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Capt. Daly. Yes, sir; two actually in existence and one proposed.

Gen. SHARPE. Very large hospitals are to be established at these camps; everything that is necessary for them.

Capt. DALY. I find that this amount should be reduced to $6,000,000.

The CHAIRMAN. You provide $6,000,000 for refrigeration and ice for how many troops and for how long a period!

Gen. SHARPE. We estimate on putting up an ice plant of 500 tons a day and 5,000 tons of refrigeration, 5.000 tons of meat.

The CHAIRMAN. Is that at your supply depot at your point of embarkation in France ?

Gen. SHARPE. Yes, sir.
The CHAIRMAN. Where you will have the supply depot?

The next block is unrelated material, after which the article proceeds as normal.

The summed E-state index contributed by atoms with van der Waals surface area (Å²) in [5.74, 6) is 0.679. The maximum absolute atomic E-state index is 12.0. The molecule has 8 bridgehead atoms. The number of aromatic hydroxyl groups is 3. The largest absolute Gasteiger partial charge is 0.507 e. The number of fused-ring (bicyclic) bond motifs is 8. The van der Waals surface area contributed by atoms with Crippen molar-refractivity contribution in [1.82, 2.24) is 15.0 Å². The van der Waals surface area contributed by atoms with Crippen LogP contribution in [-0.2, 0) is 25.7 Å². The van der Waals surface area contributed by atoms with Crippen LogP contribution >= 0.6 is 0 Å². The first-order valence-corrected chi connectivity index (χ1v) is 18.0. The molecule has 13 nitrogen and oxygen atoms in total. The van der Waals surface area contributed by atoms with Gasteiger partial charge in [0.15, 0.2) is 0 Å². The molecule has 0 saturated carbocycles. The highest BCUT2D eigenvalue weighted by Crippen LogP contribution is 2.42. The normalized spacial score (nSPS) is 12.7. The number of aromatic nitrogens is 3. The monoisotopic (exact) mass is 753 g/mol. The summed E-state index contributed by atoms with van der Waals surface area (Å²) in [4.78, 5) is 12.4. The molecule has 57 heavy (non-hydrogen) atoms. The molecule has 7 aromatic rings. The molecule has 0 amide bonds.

Gen. SHARPE. Yes, sir.

The CHAIRMAN. Does this provide for refrigeration out in the field ?

Gen. SHARPE. I think we will have to.
The CHAIRMAX. They have not that?

Gen. SHARPE. They have not asked for that. Gen. Pershing asked for this.

The C'HAIRMAN. Do you know whether or not the other troops in the field have that?

Gen. SHARPE. I do not think they have. The French and the English do not depend so much on cold storage as we do, but I do know that the French and English are shipping large quantities of ice to their hospitals. They have had boxes made over in Brooklyn, made out of balsam wood, small boxes and larger boxes, in which they send the ice to the hospitals at the front.

The (HAIRMAX. I mean outside of the hospitals.

Gen. SHARPE. They do not. We have always given ice whenever we could.